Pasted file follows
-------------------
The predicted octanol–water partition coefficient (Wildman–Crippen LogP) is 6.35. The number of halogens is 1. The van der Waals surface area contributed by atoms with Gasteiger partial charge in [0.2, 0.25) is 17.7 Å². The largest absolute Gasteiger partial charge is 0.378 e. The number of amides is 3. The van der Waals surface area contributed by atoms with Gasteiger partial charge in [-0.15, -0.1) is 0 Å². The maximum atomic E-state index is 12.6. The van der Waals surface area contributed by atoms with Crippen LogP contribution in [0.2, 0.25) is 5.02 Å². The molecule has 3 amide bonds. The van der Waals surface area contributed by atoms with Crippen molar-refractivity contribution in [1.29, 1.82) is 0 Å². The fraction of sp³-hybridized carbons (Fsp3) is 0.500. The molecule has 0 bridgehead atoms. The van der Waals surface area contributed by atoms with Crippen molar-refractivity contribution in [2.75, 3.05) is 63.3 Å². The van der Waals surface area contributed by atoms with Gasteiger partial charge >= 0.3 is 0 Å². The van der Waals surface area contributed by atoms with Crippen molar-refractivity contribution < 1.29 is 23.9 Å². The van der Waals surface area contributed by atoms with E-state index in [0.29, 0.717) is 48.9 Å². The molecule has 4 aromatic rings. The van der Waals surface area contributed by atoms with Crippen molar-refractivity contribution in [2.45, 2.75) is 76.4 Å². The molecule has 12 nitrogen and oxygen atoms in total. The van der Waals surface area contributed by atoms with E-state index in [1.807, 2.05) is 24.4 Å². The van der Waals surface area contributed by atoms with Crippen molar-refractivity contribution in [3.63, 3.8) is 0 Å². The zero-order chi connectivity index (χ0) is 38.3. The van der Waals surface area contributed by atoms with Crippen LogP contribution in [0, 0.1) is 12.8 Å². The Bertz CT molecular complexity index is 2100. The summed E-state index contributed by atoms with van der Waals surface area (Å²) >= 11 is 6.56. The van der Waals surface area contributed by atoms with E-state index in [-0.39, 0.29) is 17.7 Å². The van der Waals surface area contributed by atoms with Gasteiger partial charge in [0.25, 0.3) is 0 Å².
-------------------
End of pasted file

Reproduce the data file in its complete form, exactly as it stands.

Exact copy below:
The predicted octanol–water partition coefficient (Wildman–Crippen LogP) is 6.35. The number of halogens is 1. The van der Waals surface area contributed by atoms with Gasteiger partial charge in [0.2, 0.25) is 17.7 Å². The largest absolute Gasteiger partial charge is 0.378 e. The number of amides is 3. The van der Waals surface area contributed by atoms with Gasteiger partial charge in [-0.15, -0.1) is 0 Å². The maximum atomic E-state index is 12.6. The van der Waals surface area contributed by atoms with Crippen LogP contribution in [0.2, 0.25) is 5.02 Å². The molecule has 3 amide bonds. The van der Waals surface area contributed by atoms with Crippen molar-refractivity contribution in [1.29, 1.82) is 0 Å². The fraction of sp³-hybridized carbons (Fsp3) is 0.500. The molecule has 0 bridgehead atoms. The van der Waals surface area contributed by atoms with Crippen molar-refractivity contribution in [2.75, 3.05) is 63.3 Å². The van der Waals surface area contributed by atoms with Gasteiger partial charge >= 0.3 is 0 Å². The van der Waals surface area contributed by atoms with Crippen molar-refractivity contribution < 1.29 is 23.9 Å². The van der Waals surface area contributed by atoms with E-state index in [0.29, 0.717) is 48.9 Å². The molecule has 4 aromatic rings. The van der Waals surface area contributed by atoms with Crippen molar-refractivity contribution in [2.45, 2.75) is 76.4 Å². The molecule has 12 nitrogen and oxygen atoms in total. The van der Waals surface area contributed by atoms with E-state index in [1.807, 2.05) is 24.4 Å². The van der Waals surface area contributed by atoms with Crippen molar-refractivity contribution in [3.63, 3.8) is 0 Å². The zero-order chi connectivity index (χ0) is 38.3. The van der Waals surface area contributed by atoms with Crippen LogP contribution in [0, 0.1) is 12.8 Å². The Bertz CT molecular complexity index is 2100. The summed E-state index contributed by atoms with van der Waals surface area (Å²) >= 11 is 6.56. The van der Waals surface area contributed by atoms with E-state index in [-0.39, 0.29) is 17.7 Å². The van der Waals surface area contributed by atoms with Gasteiger partial charge in [0.25, 0.3) is 0 Å².